Current clinical decisions on treating PBA are based on small case series and case reports [5]. Urachal carcinoma has a distinct natural history and clinical behaviour from nonurachal carcinoma. For patients with non-urachal bladder adenocarcinoma, radical cystectomy with pelvic lymph node dissection is the preferred treatment [5]. Additionally, there is no established evidence for the role of chemotherapy or adjuvant radiotherapy in treating PBA [9,10]. In our case, due to patient comorbidity and condition, the decision was made to perform en bloc partial cystectomy and bilateral lymphadenectomy. Hafizar et al. reported a similar procedure, which performed laparoscopic partial cystectomy in 60-year-old patients with urachal adenocarcinoma [11]. Morphologically, PBA causes a diagnostic dilemma for pathologists because it is difficult to differentiate from secondary involvement of the bladder by adenocarcinomas arising in adjacent organs, typically the colorectal, prostate, and female genital tract [12]. The overlapping IHC features of PBA, MCA, and urachal adenocarcinoma are well described in the literature. For example, Roy et al. reported that a strong nuclear with cytoplasmic-membranous -catenin staining was seen in 75% of MCA and only 16.7% of PBA (10% staining cells). Although abnormal nuclear E-cadherin staining was seen in both PBA and MCA. The authors concluded that CK-7, CK-20, Villin, and CDX-2 stains did not help distinguish between the two entities [8].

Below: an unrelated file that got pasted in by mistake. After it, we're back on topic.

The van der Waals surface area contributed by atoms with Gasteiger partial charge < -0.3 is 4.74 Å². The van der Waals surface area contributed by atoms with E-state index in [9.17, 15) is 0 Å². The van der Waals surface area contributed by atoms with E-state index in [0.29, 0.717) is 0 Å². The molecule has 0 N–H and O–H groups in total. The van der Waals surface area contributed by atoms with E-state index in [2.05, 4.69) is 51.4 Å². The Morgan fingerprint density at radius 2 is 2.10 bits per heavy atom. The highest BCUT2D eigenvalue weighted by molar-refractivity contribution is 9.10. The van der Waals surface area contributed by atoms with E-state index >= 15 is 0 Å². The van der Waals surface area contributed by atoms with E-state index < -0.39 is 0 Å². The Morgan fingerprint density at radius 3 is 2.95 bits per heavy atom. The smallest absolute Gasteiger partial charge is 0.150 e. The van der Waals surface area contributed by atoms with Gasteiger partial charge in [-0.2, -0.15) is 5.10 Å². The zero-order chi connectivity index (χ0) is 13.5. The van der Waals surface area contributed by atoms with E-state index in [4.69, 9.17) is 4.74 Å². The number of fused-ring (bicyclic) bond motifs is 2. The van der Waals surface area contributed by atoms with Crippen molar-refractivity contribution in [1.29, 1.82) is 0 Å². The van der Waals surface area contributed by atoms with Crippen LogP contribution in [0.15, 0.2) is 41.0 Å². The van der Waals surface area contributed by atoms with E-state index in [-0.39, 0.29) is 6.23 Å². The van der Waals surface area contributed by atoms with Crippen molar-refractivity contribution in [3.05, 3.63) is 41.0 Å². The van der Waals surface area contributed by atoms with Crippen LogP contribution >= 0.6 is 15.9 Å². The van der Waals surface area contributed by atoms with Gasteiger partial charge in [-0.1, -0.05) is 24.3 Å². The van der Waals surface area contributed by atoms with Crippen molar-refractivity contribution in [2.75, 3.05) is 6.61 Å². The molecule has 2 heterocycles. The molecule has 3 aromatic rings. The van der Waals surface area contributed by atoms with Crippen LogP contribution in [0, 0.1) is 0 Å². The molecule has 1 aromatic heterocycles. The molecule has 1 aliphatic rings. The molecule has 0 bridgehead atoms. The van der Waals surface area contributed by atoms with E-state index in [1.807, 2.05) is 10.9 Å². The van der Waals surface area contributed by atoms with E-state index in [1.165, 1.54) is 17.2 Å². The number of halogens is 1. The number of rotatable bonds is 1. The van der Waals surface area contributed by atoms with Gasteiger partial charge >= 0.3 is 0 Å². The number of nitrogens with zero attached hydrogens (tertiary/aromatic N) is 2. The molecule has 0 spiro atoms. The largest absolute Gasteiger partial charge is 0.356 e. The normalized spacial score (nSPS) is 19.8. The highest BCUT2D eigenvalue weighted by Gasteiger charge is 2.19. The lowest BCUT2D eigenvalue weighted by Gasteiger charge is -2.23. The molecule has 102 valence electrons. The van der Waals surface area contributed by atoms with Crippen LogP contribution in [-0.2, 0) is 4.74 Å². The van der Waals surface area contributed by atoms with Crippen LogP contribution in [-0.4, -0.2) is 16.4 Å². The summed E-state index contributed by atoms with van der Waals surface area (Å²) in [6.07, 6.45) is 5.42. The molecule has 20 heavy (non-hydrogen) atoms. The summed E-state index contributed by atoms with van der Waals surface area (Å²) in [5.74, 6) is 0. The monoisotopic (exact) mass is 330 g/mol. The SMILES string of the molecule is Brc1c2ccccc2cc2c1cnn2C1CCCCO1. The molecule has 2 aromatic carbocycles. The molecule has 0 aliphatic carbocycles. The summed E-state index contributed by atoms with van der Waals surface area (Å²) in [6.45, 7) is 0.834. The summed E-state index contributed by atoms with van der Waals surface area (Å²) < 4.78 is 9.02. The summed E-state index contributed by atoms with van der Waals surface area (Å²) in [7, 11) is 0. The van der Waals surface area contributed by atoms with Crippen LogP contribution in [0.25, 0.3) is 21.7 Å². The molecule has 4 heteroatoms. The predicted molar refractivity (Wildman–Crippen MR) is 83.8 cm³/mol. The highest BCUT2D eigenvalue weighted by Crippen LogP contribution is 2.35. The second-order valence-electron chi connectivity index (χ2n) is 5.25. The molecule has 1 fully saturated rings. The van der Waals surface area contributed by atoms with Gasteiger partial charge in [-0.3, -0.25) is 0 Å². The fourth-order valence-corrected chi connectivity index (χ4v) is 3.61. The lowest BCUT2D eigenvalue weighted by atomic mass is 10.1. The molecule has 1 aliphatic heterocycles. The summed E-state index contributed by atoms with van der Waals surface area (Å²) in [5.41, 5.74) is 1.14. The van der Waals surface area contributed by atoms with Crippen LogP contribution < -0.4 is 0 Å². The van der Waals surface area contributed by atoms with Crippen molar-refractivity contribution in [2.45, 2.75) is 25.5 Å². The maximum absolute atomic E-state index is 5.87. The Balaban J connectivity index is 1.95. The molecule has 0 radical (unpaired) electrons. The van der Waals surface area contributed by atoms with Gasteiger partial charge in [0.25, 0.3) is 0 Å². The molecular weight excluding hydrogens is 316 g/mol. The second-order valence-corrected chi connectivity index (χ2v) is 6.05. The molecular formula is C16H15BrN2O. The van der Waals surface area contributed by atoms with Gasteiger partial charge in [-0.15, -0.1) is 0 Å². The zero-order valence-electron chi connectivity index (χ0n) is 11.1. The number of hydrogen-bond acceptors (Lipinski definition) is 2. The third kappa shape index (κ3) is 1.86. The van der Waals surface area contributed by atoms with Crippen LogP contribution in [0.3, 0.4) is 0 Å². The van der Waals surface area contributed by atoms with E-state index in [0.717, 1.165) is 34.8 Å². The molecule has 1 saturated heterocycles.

In another study, Wang et al. compared the IHC diagnosis of PBA and MCA. Positive beta-catenin was seen in 75% of the MCA versus 16,7% of PBA. In the same study, positive CK7, CK20, and CDX2 stains did not help distinguish the two entities [11]. In IHC study of our patient, CK7, CDX2, and beta-catenin were coexpressed, so a definitive distinction between PBA and adenocarcinoma of urachal origin could not be made. Besides these markers, CK20 was also positive, which showed difficulty in differentiation between the urachal origin of bladder adenocarcinoma and MCA. The final diagnosis was established by extensive diagnostic procedures aimed to exclude rather than confirm any gastrointestinal or gynaecological primary lesion. A similar result was reported by Fan and associations [13]. The prognosis of mucinous PBA depends mainly on its stage when diagnosed and treated. When the tumour is confined to the bladder, the survival rate is 75-100%; unfortunately, less than 30% of patients are diagnosed at an early stage. Because adenocarcinoma cells grow primarily through infiltration into the deep muscular layer and cystoscopy and B-mode ultrasound may not assess the extent of infiltration. As a result, most bladder mucinous adenocarcinoma patients are diagnosed at T2 or T3 stage, as seen in our patient [5,14].